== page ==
As our editor Rick Grant often reminds us, the first job of a writer is to elicit a response. Sometimes, when those responses are evoked they prompt a memory or an idea. Sometimes, those resulting ideas provoke a secondary response. That’s what my recent HW blog post, The Most Awfullest Time of the Year, did for one particular reader.
“It’s callous,” was this readers comment. Callous because it seemed I was making light of the potential for mass layoffs in the mortgage industry.
Which is odd. Odd because my post addresses this directly:
Lest you think this is callous and me uncaring, consider this: early in my career I participated in laying off about 100 mortgage professionals as the December holidays began. It was neither fun, nor funny. Quite the opposite, actually. The memory of it left an indelible mark on me and the way I worked with teammates from then on. While it’s easy to say the industry will have 100,000 fewer employees at the end of 2022 it has to be just as easy to remember these are individual, talented people. And people are this industry’s most important and valuable asset.
Perhaps I wasn’t clear. The point of my post is that the process of laying people off often treats those affected in a callous and uncaring way. What provoked my post was the early, first round of industry layoffs that took place right before the December holidays. What happened was so graceless it made the New York Times. As our CEO says, “My first mentor told me to NEVER do anything that will put you in the New York Times.” Pretty. Darned. Good. Advice.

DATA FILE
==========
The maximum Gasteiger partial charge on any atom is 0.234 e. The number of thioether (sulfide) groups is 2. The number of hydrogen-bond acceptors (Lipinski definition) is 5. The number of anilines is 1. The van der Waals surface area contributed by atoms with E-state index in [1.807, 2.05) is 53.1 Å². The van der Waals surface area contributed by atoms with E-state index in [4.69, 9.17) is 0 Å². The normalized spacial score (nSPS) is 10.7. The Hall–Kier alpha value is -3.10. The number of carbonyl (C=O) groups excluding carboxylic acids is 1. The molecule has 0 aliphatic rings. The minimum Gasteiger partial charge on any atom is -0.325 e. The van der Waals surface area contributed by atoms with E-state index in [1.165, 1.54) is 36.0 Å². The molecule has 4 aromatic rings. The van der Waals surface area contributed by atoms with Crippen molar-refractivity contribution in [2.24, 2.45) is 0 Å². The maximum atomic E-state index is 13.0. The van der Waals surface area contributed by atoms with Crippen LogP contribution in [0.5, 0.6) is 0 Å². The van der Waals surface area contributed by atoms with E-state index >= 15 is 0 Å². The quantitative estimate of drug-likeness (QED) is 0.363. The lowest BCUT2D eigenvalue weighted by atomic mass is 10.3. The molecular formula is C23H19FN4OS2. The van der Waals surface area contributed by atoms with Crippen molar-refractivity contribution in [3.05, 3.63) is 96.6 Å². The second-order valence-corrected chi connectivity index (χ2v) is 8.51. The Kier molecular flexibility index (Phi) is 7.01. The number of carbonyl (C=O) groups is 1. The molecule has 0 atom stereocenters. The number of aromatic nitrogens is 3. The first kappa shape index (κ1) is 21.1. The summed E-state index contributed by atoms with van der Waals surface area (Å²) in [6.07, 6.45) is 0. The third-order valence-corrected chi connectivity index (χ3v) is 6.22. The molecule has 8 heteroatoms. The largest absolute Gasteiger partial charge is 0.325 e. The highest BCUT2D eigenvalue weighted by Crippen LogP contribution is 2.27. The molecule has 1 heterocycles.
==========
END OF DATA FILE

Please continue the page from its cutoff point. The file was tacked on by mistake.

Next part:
And to be clearer still: people are the most important asset in every mortgage operation. People make mortgage lending personal. Consumers who need a mortgage want the personal touch. While the push in the industry over the past five or so years has been toward newer technology that often pinpoints discrete, even arcane tasks in the origination cycle, the same emphasis has not been placed on people.
Layoffs this year are inevitable. Rates are increasing, knocking on 4.00%. If you’ve paid any attention to mortgage industry financials during 2020 and 2021 you know that a significant portion of the high levels of revenue were a result of secondary market gains. It’s a lot harder, by the way, to achieve secondary market gains in a rising rate environment. So where will profits come from this year and in the years to come?
Profits will come from leveraging mortgage industry professionals: their industry and process knowledge. We need them – not more technology – to adapt and improve processes for the purchase market. If we thoughtlessly and shortsightedly furlough them we lose all chance of staving off another inevitable outcome: long-term, pathetically poor performance.
I’ll be sharing my thoughts on industry financial performance soon. In the meantime, give serious thought to how you’ll staff for this year’s purchase market. We can help. The BlackFin Group is a team of mortgage industry professionals who are all from the industry and who have all made loans. We’ve done lots of other cool, groovy stuff in this industry too. Get our perspective. Give us a call.